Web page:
My Lenten Journey

Used with permission http://www.freeimages.com/photo/road-1447895

Used with permission
http://www.freeimages.com/photo/road-1447895

I grew up going to a private Catholic school from first to eighth grade. This is where I first I heard about Lent. In fact, Lent was kind of a big deal during those early years. We celebrated Fat Tuesday with a school-wide carnival and talked openly about what we’d choose to give up for the season. I distinctly remember one of my teachers giving up coffee for Lent. She was noticeably grumpy for weeks.

Outside of my elementary school days, the practice of Lent wasn’t something I actively participated in. Sure, I knew when it happened and certainly thought about its significance, but I didn’t pursue it.

This year, though, I decided to embark on my own Lenten journey. It’s been a season of contemplation, joy, and focus.

As I considered the season of Lent–its meaning and purpose–I identified a few things I’d give up to represent sacrifice and focus, and also a few activities I wanted to pursue in order to bring greater clarity in my life. Two words stuck out over and over again: intention and rhythm.

During Lent, I wanted to be intentional about how I spent my time and honest about the “why” behind what I was doing. Moreover, I wanted to think about the pace of my life.

The first thing I did was attempt to give up eating meat on Fridays during Lent. This sounds small and I suppose it is, but it was still a challenge for me.

Next I attempted to adjust my devotional time. I read a daily devotional centered on Lenten themes and spent time reading through the gospel of Matthew. I tried to be consistent here–same time, same place, every day. I did this through the Bible app You Version. N.T. Wright has an incredible 40 day Lent Reading Plan that I highly recommend.

In the spirit of being intentional, I also kept track of how I was spending my time each day. I used an app called Way of Life, which allows you to identity certain activities you want to pursue every day, and those you want to avoid, and then keeps a record of how you do.

I did this throughout Lent, taking an inventory of my time and practices. Being aware of how I spent my time not only helped me clarify where the hours in the day actually went, but also helped me think about my daily rhythm.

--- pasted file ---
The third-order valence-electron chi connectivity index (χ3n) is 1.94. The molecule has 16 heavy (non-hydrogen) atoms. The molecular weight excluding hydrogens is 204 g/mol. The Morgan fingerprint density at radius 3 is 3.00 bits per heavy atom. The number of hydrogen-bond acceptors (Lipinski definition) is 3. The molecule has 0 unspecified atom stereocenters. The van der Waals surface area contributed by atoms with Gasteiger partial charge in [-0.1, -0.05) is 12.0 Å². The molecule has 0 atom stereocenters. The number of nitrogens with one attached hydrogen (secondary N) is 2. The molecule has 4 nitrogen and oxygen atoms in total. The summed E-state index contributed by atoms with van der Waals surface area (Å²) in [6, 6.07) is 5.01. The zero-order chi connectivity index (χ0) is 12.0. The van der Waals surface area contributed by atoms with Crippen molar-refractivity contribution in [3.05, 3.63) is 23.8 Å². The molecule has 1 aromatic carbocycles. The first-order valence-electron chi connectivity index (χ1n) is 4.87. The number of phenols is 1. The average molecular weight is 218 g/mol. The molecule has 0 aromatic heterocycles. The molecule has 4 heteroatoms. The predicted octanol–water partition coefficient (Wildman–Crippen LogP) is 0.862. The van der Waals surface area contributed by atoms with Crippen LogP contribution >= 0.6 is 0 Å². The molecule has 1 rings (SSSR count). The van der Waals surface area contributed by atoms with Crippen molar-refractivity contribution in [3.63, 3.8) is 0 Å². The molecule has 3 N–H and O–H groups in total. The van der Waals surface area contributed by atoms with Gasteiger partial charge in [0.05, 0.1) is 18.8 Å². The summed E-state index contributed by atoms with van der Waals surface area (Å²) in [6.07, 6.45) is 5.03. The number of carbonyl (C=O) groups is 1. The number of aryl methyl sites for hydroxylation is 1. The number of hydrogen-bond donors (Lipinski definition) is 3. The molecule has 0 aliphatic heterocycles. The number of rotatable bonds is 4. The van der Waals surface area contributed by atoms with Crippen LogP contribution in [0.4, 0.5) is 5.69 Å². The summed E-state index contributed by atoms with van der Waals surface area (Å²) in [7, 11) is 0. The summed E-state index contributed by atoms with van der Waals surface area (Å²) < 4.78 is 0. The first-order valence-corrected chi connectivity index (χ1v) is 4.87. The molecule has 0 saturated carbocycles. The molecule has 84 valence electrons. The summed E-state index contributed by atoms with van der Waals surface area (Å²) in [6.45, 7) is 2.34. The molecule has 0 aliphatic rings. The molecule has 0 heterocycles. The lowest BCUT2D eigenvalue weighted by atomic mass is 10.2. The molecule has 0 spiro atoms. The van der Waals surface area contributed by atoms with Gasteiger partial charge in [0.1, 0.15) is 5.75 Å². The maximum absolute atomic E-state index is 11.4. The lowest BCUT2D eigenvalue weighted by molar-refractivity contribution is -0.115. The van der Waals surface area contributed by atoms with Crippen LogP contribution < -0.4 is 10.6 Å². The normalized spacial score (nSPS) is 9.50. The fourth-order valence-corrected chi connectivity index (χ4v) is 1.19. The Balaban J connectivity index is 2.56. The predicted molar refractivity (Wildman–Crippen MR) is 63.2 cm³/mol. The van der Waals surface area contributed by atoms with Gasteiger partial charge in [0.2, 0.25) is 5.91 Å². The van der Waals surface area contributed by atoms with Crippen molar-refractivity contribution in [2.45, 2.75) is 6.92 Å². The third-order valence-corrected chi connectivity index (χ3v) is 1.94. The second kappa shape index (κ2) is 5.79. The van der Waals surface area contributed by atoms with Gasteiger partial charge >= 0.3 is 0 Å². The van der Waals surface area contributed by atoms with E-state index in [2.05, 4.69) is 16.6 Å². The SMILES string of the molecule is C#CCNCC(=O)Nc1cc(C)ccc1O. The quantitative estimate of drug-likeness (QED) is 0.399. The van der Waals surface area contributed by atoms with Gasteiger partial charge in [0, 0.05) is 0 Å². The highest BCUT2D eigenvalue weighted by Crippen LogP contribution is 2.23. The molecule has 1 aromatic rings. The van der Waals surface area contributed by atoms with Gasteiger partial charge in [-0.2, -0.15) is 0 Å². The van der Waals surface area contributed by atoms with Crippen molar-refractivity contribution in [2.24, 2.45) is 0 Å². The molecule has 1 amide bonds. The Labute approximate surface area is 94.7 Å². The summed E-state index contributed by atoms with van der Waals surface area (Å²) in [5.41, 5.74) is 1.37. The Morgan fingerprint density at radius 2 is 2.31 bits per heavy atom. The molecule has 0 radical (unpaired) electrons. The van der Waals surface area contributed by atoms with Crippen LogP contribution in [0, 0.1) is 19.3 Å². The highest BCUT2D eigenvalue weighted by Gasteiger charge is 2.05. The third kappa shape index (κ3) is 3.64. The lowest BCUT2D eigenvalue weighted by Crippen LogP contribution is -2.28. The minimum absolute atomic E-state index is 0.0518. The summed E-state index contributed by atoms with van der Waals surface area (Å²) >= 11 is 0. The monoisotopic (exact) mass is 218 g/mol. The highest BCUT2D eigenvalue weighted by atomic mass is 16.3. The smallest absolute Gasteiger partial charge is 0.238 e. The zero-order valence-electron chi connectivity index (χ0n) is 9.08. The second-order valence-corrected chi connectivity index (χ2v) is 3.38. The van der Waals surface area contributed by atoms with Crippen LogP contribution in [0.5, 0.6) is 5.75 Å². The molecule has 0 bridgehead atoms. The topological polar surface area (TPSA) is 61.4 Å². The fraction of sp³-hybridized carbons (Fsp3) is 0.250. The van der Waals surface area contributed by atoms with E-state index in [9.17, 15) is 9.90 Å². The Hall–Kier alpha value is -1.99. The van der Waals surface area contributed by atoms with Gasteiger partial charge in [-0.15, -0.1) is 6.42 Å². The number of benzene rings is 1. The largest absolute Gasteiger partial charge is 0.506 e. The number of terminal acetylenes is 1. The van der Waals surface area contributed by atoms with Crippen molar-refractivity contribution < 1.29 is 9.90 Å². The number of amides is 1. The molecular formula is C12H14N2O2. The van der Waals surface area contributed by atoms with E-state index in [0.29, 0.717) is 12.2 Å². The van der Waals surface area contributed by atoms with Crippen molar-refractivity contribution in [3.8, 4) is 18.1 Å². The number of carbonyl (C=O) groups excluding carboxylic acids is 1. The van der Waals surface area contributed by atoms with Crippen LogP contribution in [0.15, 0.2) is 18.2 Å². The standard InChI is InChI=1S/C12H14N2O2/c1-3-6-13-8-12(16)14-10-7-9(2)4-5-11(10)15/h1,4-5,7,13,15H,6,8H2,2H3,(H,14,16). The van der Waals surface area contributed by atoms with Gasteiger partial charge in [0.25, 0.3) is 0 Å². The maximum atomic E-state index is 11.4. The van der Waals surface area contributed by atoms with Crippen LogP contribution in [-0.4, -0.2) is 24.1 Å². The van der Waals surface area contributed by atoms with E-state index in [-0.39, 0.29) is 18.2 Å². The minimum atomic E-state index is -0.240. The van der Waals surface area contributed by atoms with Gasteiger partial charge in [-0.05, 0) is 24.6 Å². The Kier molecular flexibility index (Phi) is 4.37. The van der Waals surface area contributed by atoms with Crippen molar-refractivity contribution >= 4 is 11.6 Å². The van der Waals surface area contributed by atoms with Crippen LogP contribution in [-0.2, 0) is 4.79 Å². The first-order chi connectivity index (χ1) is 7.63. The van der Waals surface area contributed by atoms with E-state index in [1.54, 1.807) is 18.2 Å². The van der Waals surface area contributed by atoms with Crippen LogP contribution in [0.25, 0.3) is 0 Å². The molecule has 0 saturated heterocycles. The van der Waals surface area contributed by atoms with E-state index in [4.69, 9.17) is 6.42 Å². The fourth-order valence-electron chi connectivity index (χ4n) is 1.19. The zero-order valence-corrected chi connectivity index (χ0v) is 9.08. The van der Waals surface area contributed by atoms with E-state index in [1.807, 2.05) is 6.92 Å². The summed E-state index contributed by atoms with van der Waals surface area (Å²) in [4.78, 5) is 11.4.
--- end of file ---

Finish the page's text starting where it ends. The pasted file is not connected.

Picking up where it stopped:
As I focused on my rhythm and intentions, I also realized how cluttered life was. Things were busy. Things were messy.  Part of my busyness was connected to a hectic schedule, but another part had to do with my physical environment. There was lot’s of stuff around.

So, I started clearing it away. I purged my closest of clothes and shoes and things we didn’t need. We scheduled a garage sale. I took part in the Japanese art of decluttering by asking the question, “Does this bring me joy?” If the answer was no, it went away.  It felt so freeing to be, well, free of unnecessary stuff.

My Lenten journey helped me slow down and quiet the clamor of busyness. I turned off my phone and set limits on media consumption. And my soul felt at ease.

As we begin Holy Week, I am trying to continue this intentionality and pace, to be fully aware of the sacrifice of Christ. This Thursday we’ll host a Passover Seder for our college students, thinking through the incredible symbolism of the event, and trying to be present as Jesus is present with us.

I want to feel and experience all that this week means.

Lent taught me the art of…

Slowing down.

Taking deep breaths.

Quieting the mind and in turn quieting the soul.

Listening intently.

That’s been my Lenten Journey so far–a season of going without, so I might be aware of all that is going on within.

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1 Comment

  1. Billie Brown

    once again enjoyed learning with you….

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